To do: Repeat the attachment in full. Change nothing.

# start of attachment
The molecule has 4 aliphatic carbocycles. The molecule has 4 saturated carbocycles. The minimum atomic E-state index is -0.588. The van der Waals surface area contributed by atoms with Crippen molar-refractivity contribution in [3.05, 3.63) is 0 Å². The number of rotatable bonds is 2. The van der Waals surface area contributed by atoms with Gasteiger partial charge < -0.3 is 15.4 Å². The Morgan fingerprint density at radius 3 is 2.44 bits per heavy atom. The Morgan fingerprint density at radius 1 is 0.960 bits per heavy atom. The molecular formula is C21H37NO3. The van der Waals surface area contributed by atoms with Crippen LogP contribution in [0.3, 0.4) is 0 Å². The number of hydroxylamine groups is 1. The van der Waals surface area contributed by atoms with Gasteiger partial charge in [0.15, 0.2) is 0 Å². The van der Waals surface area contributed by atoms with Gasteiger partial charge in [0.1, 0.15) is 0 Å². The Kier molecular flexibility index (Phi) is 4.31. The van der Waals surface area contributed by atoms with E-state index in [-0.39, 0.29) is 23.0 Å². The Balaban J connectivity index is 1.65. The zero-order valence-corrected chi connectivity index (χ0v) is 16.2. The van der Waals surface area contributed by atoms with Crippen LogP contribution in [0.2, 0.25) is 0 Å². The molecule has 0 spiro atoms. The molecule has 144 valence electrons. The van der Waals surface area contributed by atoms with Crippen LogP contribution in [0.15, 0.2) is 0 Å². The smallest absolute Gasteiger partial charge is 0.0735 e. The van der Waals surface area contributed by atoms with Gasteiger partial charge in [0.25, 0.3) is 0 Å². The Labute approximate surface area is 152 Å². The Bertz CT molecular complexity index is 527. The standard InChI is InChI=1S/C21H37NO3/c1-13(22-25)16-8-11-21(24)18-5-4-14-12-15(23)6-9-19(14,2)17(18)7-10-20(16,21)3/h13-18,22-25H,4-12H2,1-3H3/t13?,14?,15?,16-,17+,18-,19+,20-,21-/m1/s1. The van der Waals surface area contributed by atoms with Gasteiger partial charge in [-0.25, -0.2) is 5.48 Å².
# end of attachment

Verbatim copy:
The molecule has 4 aliphatic carbocycles. The molecule has 4 saturated carbocycles. The minimum atomic E-state index is -0.588. The van der Waals surface area contributed by atoms with Crippen molar-refractivity contribution in [3.05, 3.63) is 0 Å². The number of rotatable bonds is 2. The van der Waals surface area contributed by atoms with Gasteiger partial charge < -0.3 is 15.4 Å². The Morgan fingerprint density at radius 3 is 2.44 bits per heavy atom. The Morgan fingerprint density at radius 1 is 0.960 bits per heavy atom. The molecular formula is C21H37NO3. The van der Waals surface area contributed by atoms with Crippen LogP contribution in [0.3, 0.4) is 0 Å². The number of hydroxylamine groups is 1. The van der Waals surface area contributed by atoms with Gasteiger partial charge in [0.15, 0.2) is 0 Å². The van der Waals surface area contributed by atoms with Gasteiger partial charge in [0.1, 0.15) is 0 Å². The Kier molecular flexibility index (Phi) is 4.31. The van der Waals surface area contributed by atoms with E-state index in [-0.39, 0.29) is 23.0 Å². The Balaban J connectivity index is 1.65. The zero-order valence-corrected chi connectivity index (χ0v) is 16.2. The van der Waals surface area contributed by atoms with Crippen LogP contribution in [0.2, 0.25) is 0 Å². The molecule has 0 spiro atoms. The molecule has 144 valence electrons. The van der Waals surface area contributed by atoms with Crippen LogP contribution in [0.15, 0.2) is 0 Å². The smallest absolute Gasteiger partial charge is 0.0735 e. The van der Waals surface area contributed by atoms with Gasteiger partial charge in [0.25, 0.3) is 0 Å². The Labute approximate surface area is 152 Å². The Bertz CT molecular complexity index is 527. The standard InChI is InChI=1S/C21H37NO3/c1-13(22-25)16-8-11-21(24)18-5-4-14-12-15(23)6-9-19(14,2)17(18)7-10-20(16,21)3/h13-18,22-25H,4-12H2,1-3H3/t13?,14?,15?,16-,17+,18-,19+,20-,21-/m1/s1. The van der Waals surface area contributed by atoms with Gasteiger partial charge in [-0.25, -0.2) is 5.48 Å².